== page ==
April 2, 2012
Out-of-Home Marketing Association of Canada v. Toronto
Out-of-Home Marketing and Pattison Outdoor Advertising challenged a City of Toronto bylaw imposing a tax on “third party signs” at locations where the goods and services advertised are not located, seeking to have it quashed. Pattison also argued for a sealing order on the basis that it need to protect certain financial information they had filed in support of the litigation, from being publicly disclosed. The lower court decision “grandfathered” existing signs and exempted them from the new tax, and granted Pattison the sealing order.
The City of Toronto appealed the “grandfathering” of existing signs and the sealing order. The Ontario Court of Appeal overturned the lower court’s decision on both issues.
In writing for the court on the issue of the sealing order, Epstein J. begins by noting that “no members of the media were notified of the application” by Pattison for the sealing order and that the application judge “in his reasons for granting the order, made no reference to the test for granting a confidentiality order”.
Epstein J. goes on at para. 51 to state that the application judge:
…was required to apply the two-step approach identified in a series of cases from the Supreme Court of Canada involving non-publication orders and/or sealing orders…commonly referred to as the Dagenais/Mentuck test”.
At para. 52, Epstein J. cites the two-part test, as found in Mentuck at para. 32:
A publication ban should only be ordered when: (a) such an order is necessary in order to prevent a serious risk to the proper administration of justice because reasonably alternative measures will not prevent the risk; and (b) the salutary effects of the publication ban outweigh the deleterious effects on the rights and interests of the parties and the public, including the effects on the right to free expression, the right of the accused to a fair and public trial, and the efficacy of the administration of justice.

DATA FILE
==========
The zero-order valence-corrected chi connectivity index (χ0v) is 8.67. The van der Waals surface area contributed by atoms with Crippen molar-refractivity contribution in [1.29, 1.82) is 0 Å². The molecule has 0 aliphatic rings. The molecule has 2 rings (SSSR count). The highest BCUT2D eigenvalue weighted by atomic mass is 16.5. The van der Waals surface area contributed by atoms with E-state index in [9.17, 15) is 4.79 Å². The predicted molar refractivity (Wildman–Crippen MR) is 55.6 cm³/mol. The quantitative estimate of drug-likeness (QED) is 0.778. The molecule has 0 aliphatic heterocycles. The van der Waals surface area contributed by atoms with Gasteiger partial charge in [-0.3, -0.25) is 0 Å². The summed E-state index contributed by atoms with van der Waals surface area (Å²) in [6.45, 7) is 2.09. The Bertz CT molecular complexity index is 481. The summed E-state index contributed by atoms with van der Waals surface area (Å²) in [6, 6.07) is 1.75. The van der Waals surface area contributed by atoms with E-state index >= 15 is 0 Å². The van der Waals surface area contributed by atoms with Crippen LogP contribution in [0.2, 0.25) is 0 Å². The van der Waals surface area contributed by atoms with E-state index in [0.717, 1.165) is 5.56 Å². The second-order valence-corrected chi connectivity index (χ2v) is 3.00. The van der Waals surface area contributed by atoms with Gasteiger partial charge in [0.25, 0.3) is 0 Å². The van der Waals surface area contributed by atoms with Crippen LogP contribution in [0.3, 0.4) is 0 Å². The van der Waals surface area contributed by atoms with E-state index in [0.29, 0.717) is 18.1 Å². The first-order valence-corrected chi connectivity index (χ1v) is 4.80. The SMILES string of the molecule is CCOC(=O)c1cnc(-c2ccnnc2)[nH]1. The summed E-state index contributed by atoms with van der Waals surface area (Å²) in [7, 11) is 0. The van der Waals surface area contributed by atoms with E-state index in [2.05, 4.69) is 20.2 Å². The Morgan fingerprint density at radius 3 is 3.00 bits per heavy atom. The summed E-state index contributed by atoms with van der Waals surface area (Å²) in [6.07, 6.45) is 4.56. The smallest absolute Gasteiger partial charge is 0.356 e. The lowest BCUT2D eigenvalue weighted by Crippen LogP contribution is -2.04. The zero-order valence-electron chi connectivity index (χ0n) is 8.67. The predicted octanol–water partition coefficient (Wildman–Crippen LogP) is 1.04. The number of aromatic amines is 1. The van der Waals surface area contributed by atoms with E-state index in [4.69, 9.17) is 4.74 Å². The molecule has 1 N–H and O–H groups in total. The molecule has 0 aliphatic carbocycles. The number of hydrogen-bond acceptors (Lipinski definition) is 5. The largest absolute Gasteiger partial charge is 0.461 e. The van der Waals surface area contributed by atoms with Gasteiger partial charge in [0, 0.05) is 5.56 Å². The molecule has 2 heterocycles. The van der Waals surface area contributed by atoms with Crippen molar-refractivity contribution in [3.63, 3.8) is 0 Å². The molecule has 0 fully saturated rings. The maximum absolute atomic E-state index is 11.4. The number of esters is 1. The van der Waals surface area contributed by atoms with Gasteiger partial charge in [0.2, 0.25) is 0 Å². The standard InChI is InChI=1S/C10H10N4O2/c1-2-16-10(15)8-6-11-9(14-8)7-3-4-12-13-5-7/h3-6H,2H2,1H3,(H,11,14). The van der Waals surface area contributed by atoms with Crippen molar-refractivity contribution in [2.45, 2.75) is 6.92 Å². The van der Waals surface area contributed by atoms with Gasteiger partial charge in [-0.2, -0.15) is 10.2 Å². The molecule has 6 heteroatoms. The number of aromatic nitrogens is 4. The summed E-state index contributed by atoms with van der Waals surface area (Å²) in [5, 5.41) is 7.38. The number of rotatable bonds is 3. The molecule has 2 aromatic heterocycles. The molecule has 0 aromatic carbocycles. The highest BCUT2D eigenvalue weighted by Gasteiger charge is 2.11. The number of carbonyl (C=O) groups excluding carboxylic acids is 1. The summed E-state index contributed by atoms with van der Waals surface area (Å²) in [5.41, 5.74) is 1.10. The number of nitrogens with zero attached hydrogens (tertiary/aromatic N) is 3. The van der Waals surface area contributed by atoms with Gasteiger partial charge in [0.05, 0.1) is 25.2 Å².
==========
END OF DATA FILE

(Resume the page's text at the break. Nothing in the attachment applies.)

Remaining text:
Epstein J. goes on, at para. 54, to state that the “public interests” referred to in the first part of the Dagenais/Mentuck test includes “other interests that may be considered essential components of the “proper administration of justice”, such as access to the courts”.
And, Epstein J. goes on to state, at para. 56, that “the evidence relied upon to satisfy the first branch of the test must be “convincing” and “subject to close scrutiny and meet rigorous standards…”
Justice Epstein found that Pattison’s evidence, asserting that they needed the sealing order on the basis that disclosure would imperil their commercial interests, fell short.
 In my view, this evidence falls short of allowing Pattison to get past the first branch of the Mentuck test. There is no indication of how the information could be used against Pattison’s business or how great a risk disclosure would present.
Epstein J. concludes by stating, at para. 59: “Absent a supportable finding sufficient to pass the first branch of the test, the order could not have been made under the controlling jurisprudence.”